Joe and Zach had so many challenges. Both had damage done to their brains before they were born and suffered abuse in their early life. This left them with both emotional and behavioral challenges, but also fairly profound mental health disorders.
David: It was tough for a while.
We are a Christian family, and we felt that this was what we were called to do. In each situation, each child came to us in different ways. In each situation, I felt like we were being asked to give, but really we were being given incredible gifts. Our boys are young men now and have lifted themselves up from the depths of their challenges and are doing really well within the confines of their disabilities. To see that happen has been, to me, just amazing.
David: Cheryl learned about our youngest daughter, Evonne, while researching online to find special needs educational help for Joe.
Cheryl: A woman in Montana posted something to the effect of, “There’s this little girl in Africa, and she’s dying, and could somebody help?” I was drawn to that, and I said, “What are the details?” Her husband had visited an orphanage in Uganda and met Evonne there. She has cerebral palsy. Part of her brain is missing. She’s blind. The list of her health issues was very long.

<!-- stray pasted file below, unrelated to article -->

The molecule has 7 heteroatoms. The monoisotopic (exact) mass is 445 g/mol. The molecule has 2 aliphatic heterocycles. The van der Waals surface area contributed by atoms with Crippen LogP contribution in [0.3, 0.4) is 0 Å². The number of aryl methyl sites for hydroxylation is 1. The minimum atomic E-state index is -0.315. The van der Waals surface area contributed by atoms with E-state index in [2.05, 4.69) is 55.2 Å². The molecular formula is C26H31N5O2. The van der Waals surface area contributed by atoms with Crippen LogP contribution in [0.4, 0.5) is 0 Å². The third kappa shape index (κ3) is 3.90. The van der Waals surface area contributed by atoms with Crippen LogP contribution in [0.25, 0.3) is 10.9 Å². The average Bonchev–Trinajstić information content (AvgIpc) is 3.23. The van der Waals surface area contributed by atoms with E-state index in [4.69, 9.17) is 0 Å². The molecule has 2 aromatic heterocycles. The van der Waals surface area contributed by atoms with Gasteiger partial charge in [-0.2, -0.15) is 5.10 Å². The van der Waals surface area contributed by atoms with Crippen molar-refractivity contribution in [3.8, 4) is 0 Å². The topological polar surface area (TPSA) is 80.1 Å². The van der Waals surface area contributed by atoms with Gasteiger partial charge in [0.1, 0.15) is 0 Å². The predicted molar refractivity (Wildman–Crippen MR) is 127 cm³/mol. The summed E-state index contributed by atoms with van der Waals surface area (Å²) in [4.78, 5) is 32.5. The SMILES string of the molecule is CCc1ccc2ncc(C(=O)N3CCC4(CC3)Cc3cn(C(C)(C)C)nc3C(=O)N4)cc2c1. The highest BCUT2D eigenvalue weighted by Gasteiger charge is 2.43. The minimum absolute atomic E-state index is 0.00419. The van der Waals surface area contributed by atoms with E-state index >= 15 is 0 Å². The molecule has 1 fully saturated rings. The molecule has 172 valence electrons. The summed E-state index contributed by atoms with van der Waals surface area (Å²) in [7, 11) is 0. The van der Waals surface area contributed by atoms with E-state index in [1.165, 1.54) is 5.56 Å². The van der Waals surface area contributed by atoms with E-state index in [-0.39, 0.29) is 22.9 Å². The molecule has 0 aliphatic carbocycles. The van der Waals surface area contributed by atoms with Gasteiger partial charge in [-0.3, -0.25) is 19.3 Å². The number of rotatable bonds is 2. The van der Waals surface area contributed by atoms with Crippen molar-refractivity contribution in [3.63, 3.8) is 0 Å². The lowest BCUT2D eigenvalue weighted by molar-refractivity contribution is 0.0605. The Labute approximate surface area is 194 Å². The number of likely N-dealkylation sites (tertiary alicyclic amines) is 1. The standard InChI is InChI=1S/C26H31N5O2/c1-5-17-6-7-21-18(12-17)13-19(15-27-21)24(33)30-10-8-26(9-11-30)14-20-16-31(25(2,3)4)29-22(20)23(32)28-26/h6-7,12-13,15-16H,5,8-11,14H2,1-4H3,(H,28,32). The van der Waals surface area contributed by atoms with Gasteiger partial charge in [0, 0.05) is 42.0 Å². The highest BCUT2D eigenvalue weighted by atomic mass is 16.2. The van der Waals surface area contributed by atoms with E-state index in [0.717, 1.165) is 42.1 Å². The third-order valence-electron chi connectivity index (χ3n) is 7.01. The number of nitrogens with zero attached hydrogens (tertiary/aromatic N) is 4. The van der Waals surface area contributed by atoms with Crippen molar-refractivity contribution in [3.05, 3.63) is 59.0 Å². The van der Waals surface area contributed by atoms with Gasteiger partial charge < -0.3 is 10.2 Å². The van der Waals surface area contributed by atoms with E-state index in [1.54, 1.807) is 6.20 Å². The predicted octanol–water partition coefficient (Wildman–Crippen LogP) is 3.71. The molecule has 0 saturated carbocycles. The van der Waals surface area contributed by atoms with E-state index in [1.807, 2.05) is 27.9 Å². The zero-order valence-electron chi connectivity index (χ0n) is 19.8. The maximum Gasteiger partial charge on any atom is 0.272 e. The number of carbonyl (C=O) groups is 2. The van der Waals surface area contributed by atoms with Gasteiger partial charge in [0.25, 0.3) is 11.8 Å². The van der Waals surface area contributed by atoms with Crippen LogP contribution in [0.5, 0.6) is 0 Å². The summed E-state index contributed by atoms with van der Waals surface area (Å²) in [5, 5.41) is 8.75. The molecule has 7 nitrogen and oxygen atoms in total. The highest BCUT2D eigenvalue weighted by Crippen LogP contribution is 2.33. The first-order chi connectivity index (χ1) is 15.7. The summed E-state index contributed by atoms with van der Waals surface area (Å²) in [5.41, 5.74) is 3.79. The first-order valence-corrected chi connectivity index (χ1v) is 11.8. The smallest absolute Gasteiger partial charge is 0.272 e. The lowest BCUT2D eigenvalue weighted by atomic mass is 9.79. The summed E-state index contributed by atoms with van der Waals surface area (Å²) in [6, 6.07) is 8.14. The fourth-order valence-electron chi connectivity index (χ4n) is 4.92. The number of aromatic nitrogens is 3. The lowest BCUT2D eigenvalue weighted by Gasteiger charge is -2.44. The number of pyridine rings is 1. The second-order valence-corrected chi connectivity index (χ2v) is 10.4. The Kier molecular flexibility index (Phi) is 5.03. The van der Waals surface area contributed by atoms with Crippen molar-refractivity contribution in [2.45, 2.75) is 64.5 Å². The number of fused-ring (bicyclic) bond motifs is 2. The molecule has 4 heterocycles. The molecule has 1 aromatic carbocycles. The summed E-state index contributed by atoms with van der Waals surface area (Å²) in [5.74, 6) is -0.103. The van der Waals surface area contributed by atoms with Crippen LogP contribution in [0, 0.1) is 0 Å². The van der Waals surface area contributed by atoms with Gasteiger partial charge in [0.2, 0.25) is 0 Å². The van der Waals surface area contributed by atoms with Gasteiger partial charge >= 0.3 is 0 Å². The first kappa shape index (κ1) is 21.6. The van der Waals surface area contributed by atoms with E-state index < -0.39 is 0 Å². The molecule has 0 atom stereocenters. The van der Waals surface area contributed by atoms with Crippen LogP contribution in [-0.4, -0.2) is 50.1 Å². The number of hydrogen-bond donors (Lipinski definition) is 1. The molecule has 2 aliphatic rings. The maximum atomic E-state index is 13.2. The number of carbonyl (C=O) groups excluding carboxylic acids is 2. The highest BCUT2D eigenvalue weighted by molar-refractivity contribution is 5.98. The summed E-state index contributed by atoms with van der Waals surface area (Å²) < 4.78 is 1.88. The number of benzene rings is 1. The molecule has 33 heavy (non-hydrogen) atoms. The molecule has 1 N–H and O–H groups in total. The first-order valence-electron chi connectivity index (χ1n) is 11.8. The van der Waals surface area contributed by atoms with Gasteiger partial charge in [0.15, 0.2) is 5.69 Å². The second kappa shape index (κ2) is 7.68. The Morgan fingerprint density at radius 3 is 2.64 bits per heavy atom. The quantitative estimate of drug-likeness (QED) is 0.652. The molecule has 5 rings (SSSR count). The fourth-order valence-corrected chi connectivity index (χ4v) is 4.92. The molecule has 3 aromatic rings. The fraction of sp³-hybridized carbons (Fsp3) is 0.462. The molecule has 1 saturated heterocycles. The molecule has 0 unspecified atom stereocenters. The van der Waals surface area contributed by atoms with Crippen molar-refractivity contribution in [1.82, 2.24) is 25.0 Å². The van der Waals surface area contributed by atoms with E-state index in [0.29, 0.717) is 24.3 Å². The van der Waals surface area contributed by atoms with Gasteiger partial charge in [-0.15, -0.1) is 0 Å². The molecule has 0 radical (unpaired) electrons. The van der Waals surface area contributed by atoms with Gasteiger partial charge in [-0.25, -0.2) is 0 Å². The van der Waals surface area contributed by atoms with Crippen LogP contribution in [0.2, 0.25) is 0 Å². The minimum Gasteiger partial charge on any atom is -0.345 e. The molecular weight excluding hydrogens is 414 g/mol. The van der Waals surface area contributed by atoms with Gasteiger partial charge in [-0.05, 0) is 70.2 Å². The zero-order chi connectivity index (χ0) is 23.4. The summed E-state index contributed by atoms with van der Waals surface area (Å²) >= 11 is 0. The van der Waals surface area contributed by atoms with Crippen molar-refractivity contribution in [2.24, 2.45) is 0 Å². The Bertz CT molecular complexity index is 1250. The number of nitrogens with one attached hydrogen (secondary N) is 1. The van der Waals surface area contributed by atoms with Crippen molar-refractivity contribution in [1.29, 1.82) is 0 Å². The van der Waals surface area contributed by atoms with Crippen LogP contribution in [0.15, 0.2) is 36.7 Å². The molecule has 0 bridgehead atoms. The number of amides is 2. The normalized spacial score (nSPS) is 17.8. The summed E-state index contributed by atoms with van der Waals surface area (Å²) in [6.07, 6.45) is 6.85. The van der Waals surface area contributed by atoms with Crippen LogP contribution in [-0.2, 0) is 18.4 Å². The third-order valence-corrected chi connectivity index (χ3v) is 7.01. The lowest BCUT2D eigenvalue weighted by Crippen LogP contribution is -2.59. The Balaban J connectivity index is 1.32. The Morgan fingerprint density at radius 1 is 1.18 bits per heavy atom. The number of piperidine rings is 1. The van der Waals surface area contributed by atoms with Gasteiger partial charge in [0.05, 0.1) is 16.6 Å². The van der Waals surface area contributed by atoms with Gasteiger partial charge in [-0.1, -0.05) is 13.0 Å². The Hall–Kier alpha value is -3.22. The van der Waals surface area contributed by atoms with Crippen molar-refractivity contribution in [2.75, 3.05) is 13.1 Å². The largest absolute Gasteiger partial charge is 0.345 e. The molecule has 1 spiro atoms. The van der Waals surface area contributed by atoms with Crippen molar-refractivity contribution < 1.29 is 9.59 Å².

David: I remember talking to Cheryl, and said, “Cheryl, I think we have enough to do right now.”
David: We prayed and mulled it over and thought about it. You try to think, “What’s that going to be like?” Then you realize, there’s no way to know. The only way that we could possibly put ourselves into a position of saying yes to doing something like this is to say, “Okay, God’s going to provide.”
My belief is that you are not going to take your belongings with you. You came into life naked and penniless, and that’s probably the way you’re going to go out. Why not be willing to give and help others?
Cheryl: We were lucky because we always had people to help us.
David: I really believe we were blessed. That’s become abundantly obvious, especially looking back over the years.
Cheryl: To adopt Evonne we had travel costs, lawyer fees, it was quite expensive. That year, before we learned about Evonne, David took some extra jobs and we had extra money. Actually, he made more money that year than he’s ever made, before or since.